Bifulco: children whose mothers died in childhood were more likely than others to experience depression later in life.
- BUT could be explained by lack of care from parents and parent substitutes following the loss, rather than the loss itself.

Loss probably only explains a small %. Approx. 10% of those who experience early loss develop depression..

Psychoanalysis has not proved effective with cases of depression.
- BUT, this may be because depressed people may find it difficult to communicate in the way required.

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Psychological Explanations of Depression


Beck's Theory of Depression.

  • Thinking is biased towards negative interpretations of the world.
  • Acquired a negative schema during childhood.
  • May be caused by some kind of rejection.
  • Neg. schema activated when encounter a new situation which resembles the original.
  • Neg. schema subject to cognitive biases in thinking.
  • Neg. schema and cog. biases maintain the negative triad.
  • A pessimistic view of the self, the world and the future.
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Psychological Explanations of Depression

Cognitive: Beck's Theory of Depression.


Bates: depressed patients who were given negative automatic thought statements became more and more depressed.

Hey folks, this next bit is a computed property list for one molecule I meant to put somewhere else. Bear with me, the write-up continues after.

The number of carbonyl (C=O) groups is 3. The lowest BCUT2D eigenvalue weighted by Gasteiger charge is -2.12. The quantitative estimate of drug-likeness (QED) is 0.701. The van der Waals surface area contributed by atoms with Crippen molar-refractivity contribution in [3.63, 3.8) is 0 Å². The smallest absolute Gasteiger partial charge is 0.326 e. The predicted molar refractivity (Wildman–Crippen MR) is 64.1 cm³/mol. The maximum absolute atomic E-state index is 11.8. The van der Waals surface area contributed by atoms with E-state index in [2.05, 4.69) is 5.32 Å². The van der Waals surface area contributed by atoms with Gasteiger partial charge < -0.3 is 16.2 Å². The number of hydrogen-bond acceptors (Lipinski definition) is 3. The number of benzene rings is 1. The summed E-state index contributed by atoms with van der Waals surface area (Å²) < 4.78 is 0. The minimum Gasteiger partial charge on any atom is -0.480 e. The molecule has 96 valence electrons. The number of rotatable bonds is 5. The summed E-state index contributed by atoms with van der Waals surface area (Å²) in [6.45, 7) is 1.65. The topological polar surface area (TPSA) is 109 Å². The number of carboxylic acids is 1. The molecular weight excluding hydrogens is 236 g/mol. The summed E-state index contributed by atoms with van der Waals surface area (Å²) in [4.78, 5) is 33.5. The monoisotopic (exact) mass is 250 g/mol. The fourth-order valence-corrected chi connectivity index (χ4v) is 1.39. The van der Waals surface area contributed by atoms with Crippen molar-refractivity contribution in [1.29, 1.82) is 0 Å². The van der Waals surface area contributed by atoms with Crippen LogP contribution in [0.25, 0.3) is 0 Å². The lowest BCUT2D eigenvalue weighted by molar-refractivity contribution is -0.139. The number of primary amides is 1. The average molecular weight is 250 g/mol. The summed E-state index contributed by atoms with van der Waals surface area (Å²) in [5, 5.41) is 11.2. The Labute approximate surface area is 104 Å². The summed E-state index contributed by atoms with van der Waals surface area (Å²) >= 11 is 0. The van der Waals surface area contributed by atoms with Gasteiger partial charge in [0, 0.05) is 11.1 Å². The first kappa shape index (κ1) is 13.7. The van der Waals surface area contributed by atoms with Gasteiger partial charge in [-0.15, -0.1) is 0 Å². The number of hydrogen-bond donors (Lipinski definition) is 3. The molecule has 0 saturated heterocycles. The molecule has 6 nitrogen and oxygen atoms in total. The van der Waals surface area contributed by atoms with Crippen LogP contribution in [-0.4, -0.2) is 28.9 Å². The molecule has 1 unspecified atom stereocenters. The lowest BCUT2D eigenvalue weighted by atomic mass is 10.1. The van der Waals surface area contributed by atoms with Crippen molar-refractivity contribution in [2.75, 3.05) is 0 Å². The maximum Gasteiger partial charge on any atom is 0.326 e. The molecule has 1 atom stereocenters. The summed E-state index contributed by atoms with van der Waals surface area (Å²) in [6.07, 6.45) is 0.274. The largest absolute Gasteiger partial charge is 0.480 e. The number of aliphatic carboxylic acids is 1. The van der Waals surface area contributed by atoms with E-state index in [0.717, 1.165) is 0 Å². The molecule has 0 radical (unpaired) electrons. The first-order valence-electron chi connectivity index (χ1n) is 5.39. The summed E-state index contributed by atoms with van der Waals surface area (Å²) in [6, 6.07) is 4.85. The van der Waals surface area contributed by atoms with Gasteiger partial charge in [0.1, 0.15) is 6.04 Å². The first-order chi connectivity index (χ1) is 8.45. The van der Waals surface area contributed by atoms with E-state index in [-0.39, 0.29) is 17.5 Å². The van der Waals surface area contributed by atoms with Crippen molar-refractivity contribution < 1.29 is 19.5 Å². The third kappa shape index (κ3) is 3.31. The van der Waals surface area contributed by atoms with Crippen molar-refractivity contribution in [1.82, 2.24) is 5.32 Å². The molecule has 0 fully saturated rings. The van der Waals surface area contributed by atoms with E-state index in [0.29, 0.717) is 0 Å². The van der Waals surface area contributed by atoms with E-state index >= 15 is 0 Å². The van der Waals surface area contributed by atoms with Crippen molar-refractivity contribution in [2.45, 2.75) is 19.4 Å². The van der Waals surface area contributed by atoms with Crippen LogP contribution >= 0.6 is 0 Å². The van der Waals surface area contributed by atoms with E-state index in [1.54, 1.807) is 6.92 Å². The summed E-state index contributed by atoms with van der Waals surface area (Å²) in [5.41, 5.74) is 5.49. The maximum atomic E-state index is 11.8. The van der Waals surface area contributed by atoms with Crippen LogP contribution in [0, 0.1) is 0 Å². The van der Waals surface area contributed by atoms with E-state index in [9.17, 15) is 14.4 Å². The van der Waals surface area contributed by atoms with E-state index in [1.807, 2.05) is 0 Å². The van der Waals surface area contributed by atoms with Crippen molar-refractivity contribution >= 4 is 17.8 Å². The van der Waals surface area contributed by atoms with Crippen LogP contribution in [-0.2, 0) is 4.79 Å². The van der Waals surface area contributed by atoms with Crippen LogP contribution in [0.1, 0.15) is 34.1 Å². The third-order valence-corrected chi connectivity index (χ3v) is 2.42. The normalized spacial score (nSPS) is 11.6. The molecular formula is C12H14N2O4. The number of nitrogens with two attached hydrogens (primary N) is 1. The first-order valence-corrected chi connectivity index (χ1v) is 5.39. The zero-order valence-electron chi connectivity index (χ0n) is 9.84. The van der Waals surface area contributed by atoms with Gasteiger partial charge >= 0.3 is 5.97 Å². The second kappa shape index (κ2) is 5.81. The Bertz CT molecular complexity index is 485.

Hammen and Krantz: depressed women made more errors in logic when asked to interpret written material than non-depressed.

However, though there is a link between negative thoughts and depression - doesn't mean it is the cause. Could be a consequence!

Associated with successful therapies.

Less deterministic than biological approach.

Doesn't take into account biological factors. Nature vs. Nurture.

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Psychological Explanations of Depression

Cognitive: Learned Helplessness.

A person tries but fails to control unpleasant experiences.
Acquire a sense of being unable to exercise control over their life.
So become depressed.

This learned helplessness then impairs performance in situations that can be controlled.

Seligman: depressed people thought about unpleasant events in more pessimistic ways than non-depressed.

The 'reformed helplessness theory': depressed person thinks the cause of such events is internal, stable and global.

Depressive attributional style = attribute outcomes to personal, stable and global character faults.

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Psychological Explanations of Depression

Cognitive: Learned Helplessness.


*Seligman's initial research on animals - implications? ethics?

*Seligman and Hiroto: showed that college students who were exposed to uncontrollable aversive events were more likely to fail on cognitive tasks.

*Seligman and Miller: depressed students performed worst on a similar task.

*Findings show that having some degree of control improves performance.

*Cognitive explanations have successful therapies.

*Nature vs. Nurture.

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Biological Therapies


  • Work by reducing the rate of re-absorption or by blocking the enzyme which breaks down neurotransmitters.
  • These increase the amount of neurotransmitters available to excite neighbouring cells.